So we began with article 13. This sought to establish a task force to analyze the efficiencies (or lack thereof) of the Town’s current committee structure, and make recommendations for improvements. This article originally also had a section that dealt with the Special Municipal Employee situation, but that was removed due to overlap with article 12. I had intended to learn more about this article prior to the meeting, but the week got away from me, so the discussion would have to suffice, and luckily, there was plenty of that. Alan Root, who sponsored this article, spoke to the sheer volume of Amherst committees and how they outnumber those of any other town he could find, and also outnumber those of the state and federal legislatures. He and others spoke to the lack of standards among the committees for filing agendas and minutes of meetings, which affects the ability of citizens to participate. Some people spoke to the idea of a “committee on committees,” and the challenges and benefits of setting standards, determining what committees are necessary, improving the process of recruiting and appointing members. Some felt much of this was stepping on the responsibilities of the Select Board, or that setting recording standards would require more assistance from paid staff. I was persuaded that agendas and minutes are vital elements of committee accountability, but I didn’t feel that a task force was necessary to accomplish this. (How about a letter to the committees from the Select Board informing/reminding them of this requirement? How about follow-up with those committees that aren’t complying?) But I did not feel that a task force would have the ability to determine what committees are necessary or doing good work or where efficiencies could be realized by combining committees, personnel, etc. I opposed the article, but it passed.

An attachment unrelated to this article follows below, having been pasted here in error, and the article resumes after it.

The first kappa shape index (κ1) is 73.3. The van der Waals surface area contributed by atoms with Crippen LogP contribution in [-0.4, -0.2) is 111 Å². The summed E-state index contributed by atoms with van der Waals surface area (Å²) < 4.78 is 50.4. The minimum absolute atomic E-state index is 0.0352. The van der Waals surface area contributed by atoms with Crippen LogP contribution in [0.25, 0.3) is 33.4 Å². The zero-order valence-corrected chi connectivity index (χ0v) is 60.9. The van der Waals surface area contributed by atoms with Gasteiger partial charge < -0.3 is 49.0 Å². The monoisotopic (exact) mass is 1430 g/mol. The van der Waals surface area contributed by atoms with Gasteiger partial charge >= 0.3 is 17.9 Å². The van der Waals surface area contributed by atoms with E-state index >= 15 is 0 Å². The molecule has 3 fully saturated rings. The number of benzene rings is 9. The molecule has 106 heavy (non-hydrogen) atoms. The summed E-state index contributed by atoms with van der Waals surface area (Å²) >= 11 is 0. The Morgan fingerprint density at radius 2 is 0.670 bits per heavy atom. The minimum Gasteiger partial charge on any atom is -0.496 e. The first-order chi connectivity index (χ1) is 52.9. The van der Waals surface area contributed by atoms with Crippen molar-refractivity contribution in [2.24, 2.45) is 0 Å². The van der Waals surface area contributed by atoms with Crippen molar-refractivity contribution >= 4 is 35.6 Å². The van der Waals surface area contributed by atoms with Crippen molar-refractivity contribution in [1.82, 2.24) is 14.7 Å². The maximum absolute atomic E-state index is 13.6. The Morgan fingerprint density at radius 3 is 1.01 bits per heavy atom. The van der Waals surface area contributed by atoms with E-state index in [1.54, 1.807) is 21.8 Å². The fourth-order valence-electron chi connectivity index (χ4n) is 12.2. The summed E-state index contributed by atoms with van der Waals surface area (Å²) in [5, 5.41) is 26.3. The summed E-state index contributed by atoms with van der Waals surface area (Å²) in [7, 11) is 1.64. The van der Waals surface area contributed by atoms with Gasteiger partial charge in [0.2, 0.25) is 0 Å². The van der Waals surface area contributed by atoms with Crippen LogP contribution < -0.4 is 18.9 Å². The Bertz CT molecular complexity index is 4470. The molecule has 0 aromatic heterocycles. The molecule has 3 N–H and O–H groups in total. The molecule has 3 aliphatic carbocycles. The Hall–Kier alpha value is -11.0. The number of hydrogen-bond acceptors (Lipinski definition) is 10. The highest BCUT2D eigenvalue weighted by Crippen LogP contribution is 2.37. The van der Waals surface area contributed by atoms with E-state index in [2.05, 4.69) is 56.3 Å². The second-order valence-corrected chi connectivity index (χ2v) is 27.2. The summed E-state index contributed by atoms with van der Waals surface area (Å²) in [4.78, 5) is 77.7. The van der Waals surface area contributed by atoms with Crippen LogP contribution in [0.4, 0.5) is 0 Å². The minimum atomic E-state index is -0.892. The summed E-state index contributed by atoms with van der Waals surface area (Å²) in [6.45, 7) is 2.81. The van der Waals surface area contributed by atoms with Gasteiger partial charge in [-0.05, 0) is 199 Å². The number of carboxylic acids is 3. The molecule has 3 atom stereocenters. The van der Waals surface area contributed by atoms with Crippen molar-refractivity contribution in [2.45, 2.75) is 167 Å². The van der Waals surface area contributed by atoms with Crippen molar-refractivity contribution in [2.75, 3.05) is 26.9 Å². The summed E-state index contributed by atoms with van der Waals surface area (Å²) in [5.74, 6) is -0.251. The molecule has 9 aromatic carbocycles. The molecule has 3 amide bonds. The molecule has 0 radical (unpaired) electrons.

Because the votes were so close on this article, it required a standing vote. First, all those in favor stand, and remain standing until the designated “counters” have reported the total to the moderator, and then all those opposed stand, while they are counted and reported. This is a high-pressure situation! No wonder people tend to sit with those whose views they share – it is rather awkward to stand or not stand when those around you are doing the opposite. Even though the tally vote is kind of the most powerful, because your name is attached to your vote, it has none of the “peer pressure” of the standing vote, where you are publicly proclaiming your viewpoint. Very weird feeling, but one I would become much more familiar with as the night went on.

Article 14 sought to reaffirm a past TM vote sending a message to the state legislature that Amherst supports single-payer universal health care. The League of Women Voters sponsored this article, and Diana Stein spoke to the various horrors of our current health care system – too expensive, too much waste, not universal, problems with having coverage tied to employment. Others supported that position with stories of high costs, lack of access for many, comparisons to other countries. As I’ve noted, I have a lot of reservations about a government-based health care system, (as well as “advisory” articles to other bodies,) but I do agree that the current system is a mess and no clear alternatives exist, and so I concede that this may be the best option. I supported the article, as did all but one or two others. Some wanted a tally vote on this, despite its near-unanimous support, as a way of more forcefully backing up their vote with their names. Fortunately, that didn’t happen, because it would have taken a lot of time for no real effect.